The first difference is that it proposes a fee, not a tax. Although the No on 1631 campaign is more likely to call it a tax, under Washington law there’s a distinction. Money raised by a tax can be used for a wide variety of government programs. Voters turned down an initiative for a carbon tax in 2016.

Faced with a court order to spend more on education, Gov. Jay Inslee proposed a carbon tax in 2017 that would use some of the money raised for public schools. It failed to get legislative support, but Inslee, who has made fighting climate change one of his signature issues, is backing I-1631.

Money raised by a fee must be used for activities related to the source of the fee. I-1631 would put the money in a Clean Up Pollution Fund, and after administrative expenses would put 70 percent into a fund for Clean Air and Energy projects, 25 percent into a fund for Clean Water and Healthy Forests projects and 5 percent into a fund for Healthy Communities projects.

State agencies would administer the projects, but a public oversight board appointed by the governor would adopt all the policies, procedures and rules, and each fund would have an investment advisory panel.

Supporters say the board would be made up of a wide range of people in science, business, health and community organizations to come up with the best projects. Opponents say the board would be made up of unelected appointees not answerable to voters.

The initiative also exempts certain businesses and fuels. It exempts the state’s only coal-fired power plant, TransAlta in Centralia, which is scheduled to shut down by 2025, and electricity from the Colstrip power plant in Montana, which is also set to shut down by the end of that year and provides some power for Washington utilities. It exempts pulp mills, some metal and chemical companies and aircraft manufacturers. While that could blunt opposition from some large employers, the No on 1631 campaign contends it’s unfair and doesn’t make sense.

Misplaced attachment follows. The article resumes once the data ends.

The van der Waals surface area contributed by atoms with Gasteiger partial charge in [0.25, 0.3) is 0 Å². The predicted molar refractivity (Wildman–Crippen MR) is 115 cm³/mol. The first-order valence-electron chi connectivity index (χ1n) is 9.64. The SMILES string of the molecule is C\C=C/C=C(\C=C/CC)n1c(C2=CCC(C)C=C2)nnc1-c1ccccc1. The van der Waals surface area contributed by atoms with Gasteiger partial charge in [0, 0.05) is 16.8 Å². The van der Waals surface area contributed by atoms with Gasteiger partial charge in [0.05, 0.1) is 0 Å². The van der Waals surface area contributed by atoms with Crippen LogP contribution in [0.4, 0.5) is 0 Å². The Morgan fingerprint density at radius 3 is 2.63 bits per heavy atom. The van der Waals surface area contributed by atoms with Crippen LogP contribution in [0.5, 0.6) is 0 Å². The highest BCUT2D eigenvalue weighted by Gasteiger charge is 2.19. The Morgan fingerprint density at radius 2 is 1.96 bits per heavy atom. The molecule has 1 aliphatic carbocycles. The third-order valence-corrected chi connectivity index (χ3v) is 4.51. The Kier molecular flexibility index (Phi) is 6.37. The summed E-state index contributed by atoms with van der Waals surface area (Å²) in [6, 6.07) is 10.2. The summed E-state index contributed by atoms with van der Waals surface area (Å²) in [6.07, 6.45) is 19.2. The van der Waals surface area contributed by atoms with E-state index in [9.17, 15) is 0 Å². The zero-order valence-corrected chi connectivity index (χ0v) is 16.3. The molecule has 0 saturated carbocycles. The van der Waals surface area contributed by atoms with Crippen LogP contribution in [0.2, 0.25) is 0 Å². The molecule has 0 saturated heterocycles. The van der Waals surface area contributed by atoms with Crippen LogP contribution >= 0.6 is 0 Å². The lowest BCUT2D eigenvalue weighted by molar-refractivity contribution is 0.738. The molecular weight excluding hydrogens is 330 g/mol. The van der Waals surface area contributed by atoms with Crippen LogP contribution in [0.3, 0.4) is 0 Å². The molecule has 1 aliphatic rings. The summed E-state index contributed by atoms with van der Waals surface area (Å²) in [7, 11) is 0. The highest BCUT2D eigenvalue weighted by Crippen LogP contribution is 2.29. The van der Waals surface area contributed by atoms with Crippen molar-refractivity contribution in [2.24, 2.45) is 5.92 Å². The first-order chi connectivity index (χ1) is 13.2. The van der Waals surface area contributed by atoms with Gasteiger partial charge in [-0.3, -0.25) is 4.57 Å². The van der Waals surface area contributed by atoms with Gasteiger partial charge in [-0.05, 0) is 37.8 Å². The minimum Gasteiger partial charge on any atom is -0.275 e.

The fees would fall mostly on gasoline and other motor fuels sold in Washington, and electricity that utilities generate with fossil fuels, although the companies could get credit for investing in approved clean energy investments. The fee would start at $15 per metric ton of carbon content in 2020, and rise at least $2 a year until certain targets in state law for reducing greenhouse gases are met, and then would be adjusted only for inflation.

Opponents say the oil companies and utilities will pass those costs on to their customers, raising monthly electric bills and the price of gasoline at the pump in a state that already has some of the highest gas taxes in the country.

If the oil companies really thought they could pass all the costs to consumers, they wouldn’t be spending so much money to fight the initiative, said Jacob Johns, an Eastern Washington field organizer for the campaign. The price of gas at the pump already varies widely from month to month, and the added costs for the carbon fee will be within that range, he added.